You know how bars are portrayed in the movies. Everyone in the dimly lit room has a cigarette in one hand and a scotch in the other. Where there's smoke, there's likely to be alcohol, too.
In this case, Hollywood has it right. Clinical studies have shown that smoking and liquor often go together. Compared to the general population:
- People who smoke are four times more likely to abuse alcohol. And, people who drink a lot tend to smoke heavily.
- People who abuse alcohol are three times more likely to have a smoking problem.
Both alcohol and nicotine dependence tend to run in families. So, scientists suspect there may be a genetic link that makes people vulnerable to both addictions. Researchers also believe that nicotine and alcohol act on the same part of the brain.
Other studies show that using alcohol and tobacco together can boost the pleasurable effects of both. That's how "mutual craving" comes into play. Smoking can trigger a desire for alcohol, and vice versa.
Kicking both habits
Most people who seek treatment for alcoholism are also chronic smokers. For people with an alcoholic addiction, giving up smoking is especially hard. Even if they have stopped drinking, they may be more addicted to nicotine than smokers who never had a drinking problem. People with both addictions are encouraged to look for smoke-free Alcoholics Anonymous meetings.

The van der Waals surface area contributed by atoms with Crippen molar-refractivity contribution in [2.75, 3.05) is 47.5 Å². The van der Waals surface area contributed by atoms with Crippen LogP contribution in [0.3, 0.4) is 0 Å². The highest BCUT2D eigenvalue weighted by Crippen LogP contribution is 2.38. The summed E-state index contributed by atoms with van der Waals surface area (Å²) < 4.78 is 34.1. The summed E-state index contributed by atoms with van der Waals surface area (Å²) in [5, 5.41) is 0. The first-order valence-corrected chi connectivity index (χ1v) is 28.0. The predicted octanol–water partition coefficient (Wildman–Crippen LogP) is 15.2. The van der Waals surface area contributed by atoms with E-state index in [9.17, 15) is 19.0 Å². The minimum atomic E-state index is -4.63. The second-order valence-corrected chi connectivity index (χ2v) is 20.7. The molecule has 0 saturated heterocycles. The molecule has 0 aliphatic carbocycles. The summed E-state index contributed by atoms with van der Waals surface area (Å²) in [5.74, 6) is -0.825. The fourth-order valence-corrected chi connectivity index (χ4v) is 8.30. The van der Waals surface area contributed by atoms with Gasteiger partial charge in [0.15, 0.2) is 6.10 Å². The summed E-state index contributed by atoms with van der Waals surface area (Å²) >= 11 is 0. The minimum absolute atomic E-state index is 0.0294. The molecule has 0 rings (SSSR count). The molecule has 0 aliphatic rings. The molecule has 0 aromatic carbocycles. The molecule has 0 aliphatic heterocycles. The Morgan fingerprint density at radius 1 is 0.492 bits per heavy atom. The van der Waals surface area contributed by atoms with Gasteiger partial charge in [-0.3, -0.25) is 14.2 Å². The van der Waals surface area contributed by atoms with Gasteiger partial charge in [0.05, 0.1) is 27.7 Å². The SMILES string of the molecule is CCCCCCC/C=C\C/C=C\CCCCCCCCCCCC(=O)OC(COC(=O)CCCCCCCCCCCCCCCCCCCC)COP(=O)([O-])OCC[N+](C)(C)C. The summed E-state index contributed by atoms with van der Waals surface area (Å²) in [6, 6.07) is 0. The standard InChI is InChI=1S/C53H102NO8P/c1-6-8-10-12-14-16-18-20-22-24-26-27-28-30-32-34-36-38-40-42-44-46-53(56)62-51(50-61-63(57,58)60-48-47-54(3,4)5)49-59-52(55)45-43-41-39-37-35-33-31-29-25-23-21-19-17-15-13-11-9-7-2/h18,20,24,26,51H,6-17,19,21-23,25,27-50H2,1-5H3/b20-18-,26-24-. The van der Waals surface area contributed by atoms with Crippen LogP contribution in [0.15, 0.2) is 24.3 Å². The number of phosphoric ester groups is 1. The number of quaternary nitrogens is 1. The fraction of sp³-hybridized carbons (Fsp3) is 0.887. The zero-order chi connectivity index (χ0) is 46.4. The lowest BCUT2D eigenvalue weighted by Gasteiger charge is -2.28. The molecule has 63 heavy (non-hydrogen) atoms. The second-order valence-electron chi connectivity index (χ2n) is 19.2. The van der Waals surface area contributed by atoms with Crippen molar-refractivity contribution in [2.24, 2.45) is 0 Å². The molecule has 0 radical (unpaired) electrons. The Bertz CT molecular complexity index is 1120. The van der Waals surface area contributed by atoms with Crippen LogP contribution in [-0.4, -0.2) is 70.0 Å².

Both addictions need to be treated, but approaches vary. Some rehab programs focus on alcoholism first and then work on smoking. Other addiction programs encourage giving up both habits at the same time. The results are mixed, and neither method has been proven more effective. Quitting smoking, though, does not cause a reformed drinker to relapse.
Depression and anxiety are often linked to the co-use of tobacco and alcohol, too. Some people drink and smoke to self-medicate when they are depressed. For others, being depressed or anxious can make them crave alcohol and nicotine. In these cases, any mood disorder needs to be treated along with the addictions.
Dangers of co-addiction
Abusing both alcohol and tobacco greatly increases your health dangers. Your risk of getting mouth or throat cancer rises dramatically when you smoke and drink heavily.
If you smoke and drink, studies show that you are more likely to die from tobacco-related diseases than alcohol-related causes. Recovering alcoholics who keep smoking are more likely to get heart or lung disease and cancers of the head, mouth and throat. That's why kicking both habits is essential.
Now that a tie between smoking and drinking is established, doctors are being urged to use this knowledge as a screening tool. Doctors are far more likely to ask patients about smoking habits than alcohol use. Knowing that a patient smokes, though, can alert doctors to look for possible signs of alcohol abuse.
Created on 11/16/1999
Updated on 07/07/2011
- National Institute on Alcohol Abuse and Alcoholism. Alcohol and tobacco.
- McKee SA, Falba T, O'Malley SS, Sindelar J, O'Connor PG. Smoking status as a clinical indicator for alcohol misuse in US adults. Archives of Internal Medicine. 2007;167(7):716-721.